Question: Finding orthologs in a organism with a genome duplication.
gravatar for bio.erikson
6 months ago by
bio.erikson20 wrote:

I'm trying to map human orthologs to the allotetraploid Xenopus Laevis. I've tried RBH Blast, and looked at a number of other Ortholog finding softwares; but, they all seem to work on finding a one-to-one relationships. This, is problematic for a Laevis, which has 2 copies of almost every gene. Can anyone recommend a workflow that is capable of handling many-to-one relationships, or have any bright ideas?

I've also tried Xenbase's manually curated human orthology, but I need ensembl ids. And converting from xenbase to entrez to ensembl is very messy.

ADD COMMENTlink modified 6 months ago • written 6 months ago by bio.erikson20

It depends on your workflow. If you are using FASTa sequences as a starting point, you only need to filter out near-identical sequences which will hopefully get rid of all duplicated proteins. This can be done using CD-HIT:

cd-hit -i input.fas -o input.95 -c 0.95

When two or more sequences share >=95% identity, this program will remove everything but the longest sequence in that cluster. After this step you do the orthology finding as usual.

ADD REPLYlink written 6 months ago by Mensur Dlakic4.0k

Two problems, The WGD is ancient, many of the duplicated genes have low sequence identity, > 70%. But still have functionally identical roles. And I need to know the human ortholog for both gene copies.

ADD REPLYlink written 6 months ago by bio.erikson20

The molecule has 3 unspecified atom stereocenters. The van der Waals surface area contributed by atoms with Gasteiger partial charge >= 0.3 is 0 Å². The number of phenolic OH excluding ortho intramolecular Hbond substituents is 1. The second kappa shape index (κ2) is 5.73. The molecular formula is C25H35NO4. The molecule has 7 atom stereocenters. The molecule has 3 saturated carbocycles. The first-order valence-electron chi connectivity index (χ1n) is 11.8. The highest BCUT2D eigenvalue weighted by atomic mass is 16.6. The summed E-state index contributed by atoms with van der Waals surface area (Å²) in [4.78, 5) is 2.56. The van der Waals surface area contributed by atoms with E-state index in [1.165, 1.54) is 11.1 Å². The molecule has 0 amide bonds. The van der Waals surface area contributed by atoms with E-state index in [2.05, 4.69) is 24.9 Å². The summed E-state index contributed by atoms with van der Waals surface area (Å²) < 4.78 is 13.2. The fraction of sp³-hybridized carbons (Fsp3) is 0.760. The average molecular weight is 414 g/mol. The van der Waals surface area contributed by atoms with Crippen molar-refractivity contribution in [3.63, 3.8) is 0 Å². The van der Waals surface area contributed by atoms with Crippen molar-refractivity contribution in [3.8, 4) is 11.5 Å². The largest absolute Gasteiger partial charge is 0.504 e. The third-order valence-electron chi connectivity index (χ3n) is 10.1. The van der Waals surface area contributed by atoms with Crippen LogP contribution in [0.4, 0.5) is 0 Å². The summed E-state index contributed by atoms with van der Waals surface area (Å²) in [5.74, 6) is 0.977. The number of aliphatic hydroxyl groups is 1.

CD-HIT can cluster at 70% identity, and even down to 40%.

When you find a human ortholog for one of the two protein copies, presumably you have found it for the other copy as well. It is a simple functional transfer. CD-HIT creates .clustr files which tell you what proteins were grouped together.

ADD REPLYlink written 6 months ago by Mensur Dlakic4.0k

I am developing a software fot finding local alignments. Could you please tell me one (or more) of the sequences from the Xenoplus Laevis? I'd like to check if the results could be helpful for you. I have had success aligning some highly diverged species. Then maybe I could think a worlflow...

ADD REPLYlink modified 6 months ago • written 6 months ago by juanjo75es70

You can use OrthoFinder, which will give you one-to-one, one-to-many, many-to-one, and many-to-many.

ADD REPLYlink written 6 months ago by Mehmet510
gravatar for Christophe Dessimoz
6 months ago by
University College London
Christophe Dessimoz650 wrote:

You can use OMA for this. If your genomes are in OMA, you can use the pairwise orthology function (

In your case, since Xenopus Laevis is not yet in OMA, you could use OMA standalone, which will produce pairwise ortholog files which include also 1:many and many:many relationships.

ADD COMMENTlink modified 6 months ago by RamRS26k • written 6 months ago by Christophe Dessimoz650
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